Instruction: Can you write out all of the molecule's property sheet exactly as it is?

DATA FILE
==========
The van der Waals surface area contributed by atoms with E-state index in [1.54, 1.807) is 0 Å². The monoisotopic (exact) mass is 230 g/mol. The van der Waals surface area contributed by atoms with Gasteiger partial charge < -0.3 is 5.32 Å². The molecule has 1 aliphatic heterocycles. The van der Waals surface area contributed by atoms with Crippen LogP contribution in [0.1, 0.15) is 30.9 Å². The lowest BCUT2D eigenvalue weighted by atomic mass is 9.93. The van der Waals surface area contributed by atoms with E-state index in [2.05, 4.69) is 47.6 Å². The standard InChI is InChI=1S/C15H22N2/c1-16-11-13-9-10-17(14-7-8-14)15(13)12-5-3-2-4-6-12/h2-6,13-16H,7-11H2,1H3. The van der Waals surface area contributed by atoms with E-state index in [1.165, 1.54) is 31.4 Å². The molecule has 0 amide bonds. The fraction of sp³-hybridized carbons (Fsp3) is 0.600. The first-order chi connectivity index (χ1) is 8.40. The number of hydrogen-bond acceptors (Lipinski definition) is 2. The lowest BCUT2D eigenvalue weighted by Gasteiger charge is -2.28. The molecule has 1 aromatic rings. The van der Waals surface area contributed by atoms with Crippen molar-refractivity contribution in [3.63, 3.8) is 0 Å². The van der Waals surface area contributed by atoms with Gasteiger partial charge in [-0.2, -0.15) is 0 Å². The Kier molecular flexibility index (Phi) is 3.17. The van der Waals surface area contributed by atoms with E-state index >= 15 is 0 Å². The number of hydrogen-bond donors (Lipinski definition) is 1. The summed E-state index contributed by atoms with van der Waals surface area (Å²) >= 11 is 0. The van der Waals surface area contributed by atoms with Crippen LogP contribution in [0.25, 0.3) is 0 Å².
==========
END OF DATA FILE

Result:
The van der Waals surface area contributed by atoms with E-state index in [1.54, 1.807) is 0 Å². The monoisotopic (exact) mass is 230 g/mol. The van der Waals surface area contributed by atoms with Gasteiger partial charge < -0.3 is 5.32 Å². The molecule has 1 aliphatic heterocycles. The van der Waals surface area contributed by atoms with Crippen LogP contribution in [0.1, 0.15) is 30.9 Å². The lowest BCUT2D eigenvalue weighted by atomic mass is 9.93. The van der Waals surface area contributed by atoms with E-state index in [2.05, 4.69) is 47.6 Å². The standard InChI is InChI=1S/C15H22N2/c1-16-11-13-9-10-17(14-7-8-14)15(13)12-5-3-2-4-6-12/h2-6,13-16H,7-11H2,1H3. The van der Waals surface area contributed by atoms with E-state index in [1.165, 1.54) is 31.4 Å². The molecule has 0 amide bonds. The fraction of sp³-hybridized carbons (Fsp3) is 0.600. The first-order chi connectivity index (χ1) is 8.40. The number of hydrogen-bond acceptors (Lipinski definition) is 2. The lowest BCUT2D eigenvalue weighted by Gasteiger charge is -2.28. The molecule has 1 aromatic rings. The van der Waals surface area contributed by atoms with Crippen molar-refractivity contribution in [3.63, 3.8) is 0 Å². The van der Waals surface area contributed by atoms with Gasteiger partial charge in [-0.2, -0.15) is 0 Å². The Kier molecular flexibility index (Phi) is 3.17. The van der Waals surface area contributed by atoms with E-state index >= 15 is 0 Å². The number of hydrogen-bond donors (Lipinski definition) is 1. The summed E-state index contributed by atoms with van der Waals surface area (Å²) >= 11 is 0. The van der Waals surface area contributed by atoms with Crippen LogP contribution in [0.25, 0.3) is 0 Å².